Interim workers, an annoyance for Spain

Certainly, after 20 years of service, now they are too many. One of the chronic problems of the Spanish Public Administration is the issue of interim workers. And, as usual, instead of remedies, our administration only offers patches. It is a problem with many facets and edges, some of which are:

Overrepresentation: the percentage of interim workers has always remained notoriously above the EU recommendations. For various reasons (without ruling out unpredictability and incompetence);

– Economic savings (interim teachers are cheaper than civil servants);

Maintenance of client networks (a high number of interim workers guarantees to fill the seats of the huge and opaque service commissions and other leave) and

– Labor instability and dependence on political fluctuations to which interim workers are subjected make them a more easily instrumentalizable group than that of the civil servants.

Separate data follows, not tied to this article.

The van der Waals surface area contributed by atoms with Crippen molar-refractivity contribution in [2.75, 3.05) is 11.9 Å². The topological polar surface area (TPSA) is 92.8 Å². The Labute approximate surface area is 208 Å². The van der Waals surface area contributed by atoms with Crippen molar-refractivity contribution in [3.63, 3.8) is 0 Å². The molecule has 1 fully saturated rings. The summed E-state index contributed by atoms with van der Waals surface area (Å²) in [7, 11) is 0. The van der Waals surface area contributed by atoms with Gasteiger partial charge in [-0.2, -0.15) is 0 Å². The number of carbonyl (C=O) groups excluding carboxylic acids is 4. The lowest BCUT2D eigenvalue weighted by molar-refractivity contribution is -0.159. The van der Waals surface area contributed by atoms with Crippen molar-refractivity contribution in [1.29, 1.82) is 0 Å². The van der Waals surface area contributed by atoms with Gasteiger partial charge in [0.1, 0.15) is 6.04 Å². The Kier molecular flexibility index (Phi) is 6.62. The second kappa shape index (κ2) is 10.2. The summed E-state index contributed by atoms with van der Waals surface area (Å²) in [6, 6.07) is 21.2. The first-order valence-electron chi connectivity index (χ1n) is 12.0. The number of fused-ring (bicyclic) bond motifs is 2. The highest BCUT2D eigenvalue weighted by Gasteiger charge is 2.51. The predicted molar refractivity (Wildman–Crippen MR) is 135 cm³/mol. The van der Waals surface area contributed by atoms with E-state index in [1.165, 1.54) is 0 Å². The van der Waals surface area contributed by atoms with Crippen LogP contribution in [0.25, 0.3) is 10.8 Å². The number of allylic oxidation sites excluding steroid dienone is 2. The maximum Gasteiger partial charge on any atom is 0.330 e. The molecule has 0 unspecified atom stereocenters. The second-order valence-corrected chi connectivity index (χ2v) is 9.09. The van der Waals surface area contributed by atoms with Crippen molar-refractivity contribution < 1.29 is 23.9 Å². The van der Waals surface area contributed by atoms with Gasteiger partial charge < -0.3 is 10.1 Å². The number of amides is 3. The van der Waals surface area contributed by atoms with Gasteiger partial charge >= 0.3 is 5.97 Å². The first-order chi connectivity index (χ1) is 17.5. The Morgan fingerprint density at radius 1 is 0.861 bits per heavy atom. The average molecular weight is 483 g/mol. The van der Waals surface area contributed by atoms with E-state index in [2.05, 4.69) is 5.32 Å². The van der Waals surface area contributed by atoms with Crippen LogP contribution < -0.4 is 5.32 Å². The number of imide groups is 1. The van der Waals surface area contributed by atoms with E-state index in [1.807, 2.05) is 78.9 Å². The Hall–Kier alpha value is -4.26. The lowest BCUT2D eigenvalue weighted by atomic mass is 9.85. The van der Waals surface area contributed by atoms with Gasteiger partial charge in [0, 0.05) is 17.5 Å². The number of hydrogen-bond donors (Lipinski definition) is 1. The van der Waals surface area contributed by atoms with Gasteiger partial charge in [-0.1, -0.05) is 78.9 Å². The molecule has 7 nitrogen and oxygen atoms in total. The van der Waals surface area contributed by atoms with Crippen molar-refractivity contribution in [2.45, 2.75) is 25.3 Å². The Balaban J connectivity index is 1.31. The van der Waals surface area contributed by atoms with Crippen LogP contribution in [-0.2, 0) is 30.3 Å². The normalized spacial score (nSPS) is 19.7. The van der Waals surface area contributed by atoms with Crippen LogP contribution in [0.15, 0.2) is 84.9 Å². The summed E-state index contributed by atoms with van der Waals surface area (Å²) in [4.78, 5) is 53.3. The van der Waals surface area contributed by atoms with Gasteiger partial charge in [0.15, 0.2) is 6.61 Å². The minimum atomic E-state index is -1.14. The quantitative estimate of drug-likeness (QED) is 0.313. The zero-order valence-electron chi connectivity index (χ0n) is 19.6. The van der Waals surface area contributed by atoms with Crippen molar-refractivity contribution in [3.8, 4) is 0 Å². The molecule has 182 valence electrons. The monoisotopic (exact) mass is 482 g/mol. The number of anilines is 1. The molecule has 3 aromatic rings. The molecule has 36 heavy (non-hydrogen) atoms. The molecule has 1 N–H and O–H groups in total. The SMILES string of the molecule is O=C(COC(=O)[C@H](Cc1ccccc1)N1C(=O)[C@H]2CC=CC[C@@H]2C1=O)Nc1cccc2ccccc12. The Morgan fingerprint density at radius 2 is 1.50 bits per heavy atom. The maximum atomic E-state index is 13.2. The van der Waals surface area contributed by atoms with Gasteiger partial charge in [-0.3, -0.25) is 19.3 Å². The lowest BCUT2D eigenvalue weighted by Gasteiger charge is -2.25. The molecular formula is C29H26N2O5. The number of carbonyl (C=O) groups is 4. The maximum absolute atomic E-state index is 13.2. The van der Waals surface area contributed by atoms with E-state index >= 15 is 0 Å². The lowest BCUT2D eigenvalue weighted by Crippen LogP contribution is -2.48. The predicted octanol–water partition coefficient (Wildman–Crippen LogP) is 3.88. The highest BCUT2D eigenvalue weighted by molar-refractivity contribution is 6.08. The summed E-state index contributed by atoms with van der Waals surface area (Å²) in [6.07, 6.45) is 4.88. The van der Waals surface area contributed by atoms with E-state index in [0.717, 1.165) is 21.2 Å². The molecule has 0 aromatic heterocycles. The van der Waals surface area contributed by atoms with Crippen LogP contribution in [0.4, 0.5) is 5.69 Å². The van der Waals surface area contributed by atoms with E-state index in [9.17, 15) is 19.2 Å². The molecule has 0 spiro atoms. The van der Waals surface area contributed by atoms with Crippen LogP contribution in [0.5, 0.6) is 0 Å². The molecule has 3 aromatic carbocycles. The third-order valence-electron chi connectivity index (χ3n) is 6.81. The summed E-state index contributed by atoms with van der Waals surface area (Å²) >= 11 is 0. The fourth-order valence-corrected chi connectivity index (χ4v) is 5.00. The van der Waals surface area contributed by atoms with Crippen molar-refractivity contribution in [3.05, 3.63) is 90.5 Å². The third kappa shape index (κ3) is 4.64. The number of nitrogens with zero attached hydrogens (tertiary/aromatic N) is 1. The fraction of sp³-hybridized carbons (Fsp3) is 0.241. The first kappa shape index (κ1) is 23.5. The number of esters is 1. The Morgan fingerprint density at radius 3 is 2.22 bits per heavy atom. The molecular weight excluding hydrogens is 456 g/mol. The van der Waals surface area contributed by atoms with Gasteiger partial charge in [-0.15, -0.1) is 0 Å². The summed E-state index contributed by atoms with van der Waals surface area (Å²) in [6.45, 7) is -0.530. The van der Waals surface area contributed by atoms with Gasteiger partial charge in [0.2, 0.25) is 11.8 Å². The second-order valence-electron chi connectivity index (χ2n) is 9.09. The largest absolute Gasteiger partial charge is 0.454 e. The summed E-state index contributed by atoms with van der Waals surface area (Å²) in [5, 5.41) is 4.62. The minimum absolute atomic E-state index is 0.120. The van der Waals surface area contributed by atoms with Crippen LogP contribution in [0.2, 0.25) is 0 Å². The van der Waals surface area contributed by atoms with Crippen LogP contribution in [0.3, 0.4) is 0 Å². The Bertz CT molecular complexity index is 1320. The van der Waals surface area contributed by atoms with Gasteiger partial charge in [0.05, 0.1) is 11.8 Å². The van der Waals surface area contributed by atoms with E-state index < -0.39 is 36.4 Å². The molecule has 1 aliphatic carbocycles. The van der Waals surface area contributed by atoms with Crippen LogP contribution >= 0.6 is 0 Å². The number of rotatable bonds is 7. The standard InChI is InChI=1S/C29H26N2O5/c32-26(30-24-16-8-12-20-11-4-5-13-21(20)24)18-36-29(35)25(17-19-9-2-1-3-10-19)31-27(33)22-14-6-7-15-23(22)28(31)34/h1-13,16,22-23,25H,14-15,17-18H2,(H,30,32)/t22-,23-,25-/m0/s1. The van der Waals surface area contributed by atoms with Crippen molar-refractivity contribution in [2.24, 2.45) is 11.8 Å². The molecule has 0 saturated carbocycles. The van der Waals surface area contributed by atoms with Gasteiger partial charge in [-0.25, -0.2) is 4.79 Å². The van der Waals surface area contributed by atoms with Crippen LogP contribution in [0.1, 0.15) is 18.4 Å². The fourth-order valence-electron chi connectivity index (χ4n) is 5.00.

In this sense, governments have been playing for decades with the offer of vacancies (alternating good years with bad years), according to their particular electoral interests.

The unequal treatment to which interim workers are subjected: under the idea of “divide and conquer” and with the aim of maintaining the servitude of customers, the administration has classified interim workers according to stability pacts (for the so-called high quality interim workers) and “positive discriminations” (for those with greater seniority), but interim workers at last, that is, the day they allocate their position, they go home with nothing.

Another obstacle is the amnestic corporativism of many civil servants who, once they have reached their particular interests, forget those who now suffer from the situation they left behind. It is the historical amnesia of those who, from the beginning, do not care about the general interest and chose  to attend exclusively to their particular matters.

Given this institutionalized irresponsibility, almost all trade unions chose the (so Spanish) solution of “coffee for all”, and negotiate with power the improvements and benefits at the expense of the weakest, even if they are a majority.

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